Trackmania Review – Speed, Crash, Fail, Repeat

Jun 30, 2020
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GAME INFO

Trackmania

1st July, 2020
Platform PC
Publisher Ubisoft
Developer Ubisoft Nadeo

When I previewed Trackmania just one month ago, I mentioned that the version of the game I got to play made it clear to me that I'm terrible at racing games. Specifically, it made it clear that I am pretty damn rubbish at this racing game, with it offering multiple challenges of speed, control, obstacles and more that results in it being more a method of memorisation than skill. At least that's how I perceive the game. The question is, though, is it fun?

I spent a lot of time crashing and restarting. A lot. Whatever I'll say doesn't do justice to the amount of time I spent failing and I don't cover much about the many user-created tracks I've raced on. Some I'm sure were designed more to frustrate than to give any sense of achievement, but that's by the by.

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I do get a sense of achievement from Trackmania. The game hooks right into the "one more turn" feeling that can make any game truly addictive. Even though I'm consistently getting frustrated to the point of exasperation, I still can't help but keep having another go, another restart. That's where the game gets me, each track can be anything from thirty seconds to a minute and a half long (longer if you look at user-created tracks) so a restart, while frustrating, isn't too far away. For other people, they'll be having that one-more-go to chip away, trying to raise their rank in the leaderboards.

However, this doesn't leave me without some genuine issues with the game. For what is a very arcadey racing game, particularly when you look at what can be created by users, it is way too rigid. I'll fully accept that my failings on a corner, my lack of control, my crashing into an obstruction is just part of the game. What I don't like is that a game that almost promotes the use of shortcuts through allowing the creation of multiple paths, forces you to go through some poorly placed checkpoints to ensure you complete a map.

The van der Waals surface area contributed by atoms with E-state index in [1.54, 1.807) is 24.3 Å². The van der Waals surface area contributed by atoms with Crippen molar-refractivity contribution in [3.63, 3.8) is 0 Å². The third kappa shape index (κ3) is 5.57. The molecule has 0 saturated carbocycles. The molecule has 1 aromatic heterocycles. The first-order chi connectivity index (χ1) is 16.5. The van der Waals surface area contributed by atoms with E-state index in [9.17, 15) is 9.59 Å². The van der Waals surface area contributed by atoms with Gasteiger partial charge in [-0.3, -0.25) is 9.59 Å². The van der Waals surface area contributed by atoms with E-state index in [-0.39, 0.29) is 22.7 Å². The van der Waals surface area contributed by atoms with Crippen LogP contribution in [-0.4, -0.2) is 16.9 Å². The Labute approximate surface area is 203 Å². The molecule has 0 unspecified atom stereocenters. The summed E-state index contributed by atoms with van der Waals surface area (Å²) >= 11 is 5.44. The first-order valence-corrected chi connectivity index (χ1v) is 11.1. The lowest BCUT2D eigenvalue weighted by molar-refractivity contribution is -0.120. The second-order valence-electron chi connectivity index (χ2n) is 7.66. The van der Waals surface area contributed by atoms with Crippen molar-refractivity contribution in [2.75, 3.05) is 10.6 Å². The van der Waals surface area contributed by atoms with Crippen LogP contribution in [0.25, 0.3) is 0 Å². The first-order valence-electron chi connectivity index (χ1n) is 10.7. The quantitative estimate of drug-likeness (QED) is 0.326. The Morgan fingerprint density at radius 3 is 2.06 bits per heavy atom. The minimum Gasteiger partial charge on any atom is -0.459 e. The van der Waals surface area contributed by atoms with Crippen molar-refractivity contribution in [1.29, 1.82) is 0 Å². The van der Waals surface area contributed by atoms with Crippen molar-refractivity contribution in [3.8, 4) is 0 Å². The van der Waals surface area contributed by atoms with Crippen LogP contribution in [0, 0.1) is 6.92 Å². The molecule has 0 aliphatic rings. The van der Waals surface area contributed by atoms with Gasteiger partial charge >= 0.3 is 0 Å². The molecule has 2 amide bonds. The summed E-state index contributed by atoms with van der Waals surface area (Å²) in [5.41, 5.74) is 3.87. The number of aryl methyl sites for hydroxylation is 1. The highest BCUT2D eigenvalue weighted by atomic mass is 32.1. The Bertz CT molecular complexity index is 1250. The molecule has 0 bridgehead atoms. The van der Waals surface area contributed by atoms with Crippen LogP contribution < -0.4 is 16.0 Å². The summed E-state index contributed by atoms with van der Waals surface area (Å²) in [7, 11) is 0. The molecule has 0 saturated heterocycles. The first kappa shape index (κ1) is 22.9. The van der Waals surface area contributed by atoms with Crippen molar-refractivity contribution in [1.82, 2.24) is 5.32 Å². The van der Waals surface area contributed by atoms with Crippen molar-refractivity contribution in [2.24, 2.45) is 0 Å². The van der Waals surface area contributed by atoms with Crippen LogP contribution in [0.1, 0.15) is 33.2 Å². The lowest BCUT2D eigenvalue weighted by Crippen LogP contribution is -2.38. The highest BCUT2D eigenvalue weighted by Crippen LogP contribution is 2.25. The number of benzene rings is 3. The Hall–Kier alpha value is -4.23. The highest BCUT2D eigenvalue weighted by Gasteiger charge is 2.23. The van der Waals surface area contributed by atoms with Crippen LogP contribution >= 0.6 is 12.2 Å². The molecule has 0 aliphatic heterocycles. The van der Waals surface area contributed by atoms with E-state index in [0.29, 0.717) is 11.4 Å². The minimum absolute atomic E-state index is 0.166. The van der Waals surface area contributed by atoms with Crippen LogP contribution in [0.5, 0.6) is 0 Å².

Case in point is track 23 of the current summer collection, the one shown at the end of my gameplay footage. The checkpoint as you go up the ramp took me over fifty times to get through and land right. After so many track or checkpoint restarts, I've spent anywhere between thirty to forty minutes on that track and, something that surprised me more than I ever thought it should, I eventually had a great run and got a gold medal with a time of 50.229 seconds.

With user-created tracks - more on those later - I can accept some horrible placements of checkpoints, jumps and obstacles. I've gone into some user-created tracks expecting them to be there simply to grief or be near-on impossible for us average mortals. Tracks by Ubisoft Nadeo? I wouldn't have thought so. Still, I managed it eventually, so what am I taking umbrage with? I'd say the learning curve.

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Yeah, that's likely the biggest bugbear I have with Trackmania. I haven't truly jumped into a Trackmania game in over a decade. Turbo, a few races on a friends copy of the game. Even having played a limited version for my preview, it still took me some getting used to the older boosts and obstacles. The game still throws me off, even now, when it transitions into a first-person mode. The tutorial is way too thin on the ground, nothing is actually explained and this is something that permeates throughout every aspect of the game.

Still, this has always been a problem and to an extent, I think it's something the community likes. Personally, I want the fundamental mechanics of your vehicle and how different things work explained to me. This is particularly true when it comes to the number of boosts and obstacles, including the surface of a track, found within Trackmania. Before I go into what they are, I have had a few situations where boosts and obstacles haven't activated, despite my car clearly running over them to activate them.